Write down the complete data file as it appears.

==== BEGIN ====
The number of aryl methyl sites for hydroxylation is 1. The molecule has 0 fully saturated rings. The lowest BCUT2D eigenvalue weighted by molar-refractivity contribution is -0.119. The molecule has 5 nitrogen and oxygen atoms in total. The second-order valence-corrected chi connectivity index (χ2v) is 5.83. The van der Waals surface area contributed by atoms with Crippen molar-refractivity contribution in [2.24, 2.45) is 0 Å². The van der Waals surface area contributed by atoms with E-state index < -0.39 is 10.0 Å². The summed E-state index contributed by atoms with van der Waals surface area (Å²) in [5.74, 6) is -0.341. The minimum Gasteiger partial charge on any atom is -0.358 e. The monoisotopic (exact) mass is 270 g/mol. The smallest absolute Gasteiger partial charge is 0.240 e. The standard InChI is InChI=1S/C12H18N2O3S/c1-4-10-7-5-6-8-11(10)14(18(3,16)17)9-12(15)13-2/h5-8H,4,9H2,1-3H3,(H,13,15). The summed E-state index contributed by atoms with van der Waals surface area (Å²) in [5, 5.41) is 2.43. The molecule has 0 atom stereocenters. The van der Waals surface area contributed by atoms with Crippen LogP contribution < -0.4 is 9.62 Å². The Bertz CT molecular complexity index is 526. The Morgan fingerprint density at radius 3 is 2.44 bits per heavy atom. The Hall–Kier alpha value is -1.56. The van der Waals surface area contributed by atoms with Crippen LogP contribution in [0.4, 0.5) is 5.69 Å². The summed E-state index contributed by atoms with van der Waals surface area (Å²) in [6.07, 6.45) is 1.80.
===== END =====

The number of aryl methyl sites for hydroxylation is 1. The molecule has 0 fully saturated rings. The lowest BCUT2D eigenvalue weighted by molar-refractivity contribution is -0.119. The molecule has 5 nitrogen and oxygen atoms in total. The second-order valence-corrected chi connectivity index (χ2v) is 5.83. The van der Waals surface area contributed by atoms with Crippen molar-refractivity contribution in [2.24, 2.45) is 0 Å². The van der Waals surface area contributed by atoms with E-state index < -0.39 is 10.0 Å². The summed E-state index contributed by atoms with van der Waals surface area (Å²) in [5.74, 6) is -0.341. The minimum Gasteiger partial charge on any atom is -0.358 e. The monoisotopic (exact) mass is 270 g/mol. The smallest absolute Gasteiger partial charge is 0.240 e. The standard InChI is InChI=1S/C12H18N2O3S/c1-4-10-7-5-6-8-11(10)14(18(3,16)17)9-12(15)13-2/h5-8H,4,9H2,1-3H3,(H,13,15). The summed E-state index contributed by atoms with van der Waals surface area (Å²) in [5, 5.41) is 2.43. The molecule has 0 atom stereocenters. The van der Waals surface area contributed by atoms with Crippen LogP contribution < -0.4 is 9.62 Å². The Bertz CT molecular complexity index is 526. The Morgan fingerprint density at radius 3 is 2.44 bits per heavy atom. The Hall–Kier alpha value is -1.56. The van der Waals surface area contributed by atoms with Crippen LogP contribution in [0.4, 0.5) is 5.69 Å². The summed E-state index contributed by atoms with van der Waals surface area (Å²) in [6.07, 6.45) is 1.80.